Tuesday, 28 January 2014

Water, water everywhere

The importance of protecting fresh water habitats on the North Norfolk coast

David North, Head of People and Wildlife

Water is vital for people and wildlife but as anyone who has swallowed a mouthful of seawater will know there’s a big difference between salt water and fresh water and it will come as no big surprise that the two are not interchangeable for people or for wildlife.

Aerial photo after the floods, Mike Page

Following the storm surge in December 2013, which damaged sea walls along parts of the North Norfolk coast, flooded our nature reserves at Cley and Salthouse Marshes, and breached the shingle ridge in two places between Cley and Salthouse, there is now heated discussion as to the importance of repairing sea defences simply to protect wildlife. So what are the freshwater habitats and do they really matter? If large areas of freshwater habitats at nature reserves such as Blakeney Freshes, Cley Marshes and Salthouse were regularly flooded by the sea what difference would this really make?

The stunning diversity of wildlife found along the North Norfolk coast and recognised as internationally important in the confusing maze of designations: from SSSI to Ramsar site, from National Nature Reserve to Special Protections Areas, from AONB to SAC, clearly is pretty special. Our North Norfolk coast wildlife sites have a lot of letters after their famous place names, and places like NWT Cley Marshes and NT Blakeney Point with their unique histories, unique landscapes and stunning wildlife are truly areas Norfolk can be very proud of. They are well known across Britain and beyond, much loved and also attract many visitors from near and far.

Marsh Harrier and Avocets, photo by Steve Bond

The reason that these areas, and the whole North Norfolk coast, is so good for wildlife lies in its diversity of habitats – freshwater, brackish, salt and marine. Lose the diversity of water types and you lose some of the amazing richness of wildlife. This is why the potential permanent loss of freshwater habitats following the December storm surge matters. If you are a freshwater fish this is a matter of life and death. But people should care about this too. Local tourism benefits hugely from the visitors who come to marvel at North Norfolk’s wildlife. They come in winter for our wonderful skeins of geese. They come in in summer to watch elegant breeding avocets and the magnificent aerial displays of marsh harriers. They come in spring and autumn for a chance to spot rare migratory species. All this is also great if you are a North Norfolk business, a hotel, B&B, a pub or a food shop. Great for the local economy and the loss of any of this wildlife diversity will impact on people too.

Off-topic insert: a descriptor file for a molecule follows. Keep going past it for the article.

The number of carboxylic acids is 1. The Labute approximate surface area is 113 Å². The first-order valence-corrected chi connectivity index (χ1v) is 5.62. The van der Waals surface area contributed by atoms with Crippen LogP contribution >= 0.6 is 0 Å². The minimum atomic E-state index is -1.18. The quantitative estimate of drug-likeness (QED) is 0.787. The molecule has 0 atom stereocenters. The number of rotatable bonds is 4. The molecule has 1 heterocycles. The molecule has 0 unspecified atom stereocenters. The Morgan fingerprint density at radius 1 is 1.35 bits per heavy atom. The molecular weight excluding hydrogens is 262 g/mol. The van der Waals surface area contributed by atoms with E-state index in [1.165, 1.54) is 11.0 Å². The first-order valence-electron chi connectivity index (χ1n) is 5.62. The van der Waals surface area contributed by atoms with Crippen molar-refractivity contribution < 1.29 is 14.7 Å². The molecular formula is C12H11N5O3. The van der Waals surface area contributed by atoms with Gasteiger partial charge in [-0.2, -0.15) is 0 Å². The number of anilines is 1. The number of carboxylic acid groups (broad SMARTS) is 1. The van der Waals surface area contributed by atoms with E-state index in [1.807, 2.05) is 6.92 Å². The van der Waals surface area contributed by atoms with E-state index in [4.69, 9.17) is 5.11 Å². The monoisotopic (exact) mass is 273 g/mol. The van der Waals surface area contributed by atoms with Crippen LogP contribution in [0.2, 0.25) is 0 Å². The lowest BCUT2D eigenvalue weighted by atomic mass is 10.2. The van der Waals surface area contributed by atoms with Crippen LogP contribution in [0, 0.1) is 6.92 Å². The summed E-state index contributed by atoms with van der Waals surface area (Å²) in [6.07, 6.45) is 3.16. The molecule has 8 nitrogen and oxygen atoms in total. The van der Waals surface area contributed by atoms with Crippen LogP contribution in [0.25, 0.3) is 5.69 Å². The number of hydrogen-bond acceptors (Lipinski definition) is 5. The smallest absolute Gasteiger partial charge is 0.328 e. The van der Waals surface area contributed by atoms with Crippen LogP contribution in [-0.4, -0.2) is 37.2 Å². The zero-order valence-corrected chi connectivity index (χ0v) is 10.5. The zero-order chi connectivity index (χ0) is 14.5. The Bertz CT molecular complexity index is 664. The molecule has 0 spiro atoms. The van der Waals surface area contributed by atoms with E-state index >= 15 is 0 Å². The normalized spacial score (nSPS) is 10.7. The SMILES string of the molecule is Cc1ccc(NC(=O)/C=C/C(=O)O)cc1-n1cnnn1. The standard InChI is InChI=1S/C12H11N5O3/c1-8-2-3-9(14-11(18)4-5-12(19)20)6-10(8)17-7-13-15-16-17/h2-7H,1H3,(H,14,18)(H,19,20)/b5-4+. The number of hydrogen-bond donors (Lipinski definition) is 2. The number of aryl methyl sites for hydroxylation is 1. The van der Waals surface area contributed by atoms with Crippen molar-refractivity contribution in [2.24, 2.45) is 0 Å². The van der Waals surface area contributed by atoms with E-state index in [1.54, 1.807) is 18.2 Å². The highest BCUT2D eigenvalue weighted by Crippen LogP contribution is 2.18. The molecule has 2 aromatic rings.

But won’t it all be just as good without the freshwater? And what are these special habitats that rely on keeping the sea out?

Freshwater habitats

Fresh water pools and grazing marsh, photo by Barry Madden

Protected areas such as Cley and Salthouse Marshes have three habitats completely dependent on freshwater: the cattle-grazed marshes with their network of freshwater dykes; the reedbeds; and the freshwater pools (many originate as shooting pools, others scraped out on nature reserves to encourage breeding and migratory species).

Lapwing, photo by Maurice Funell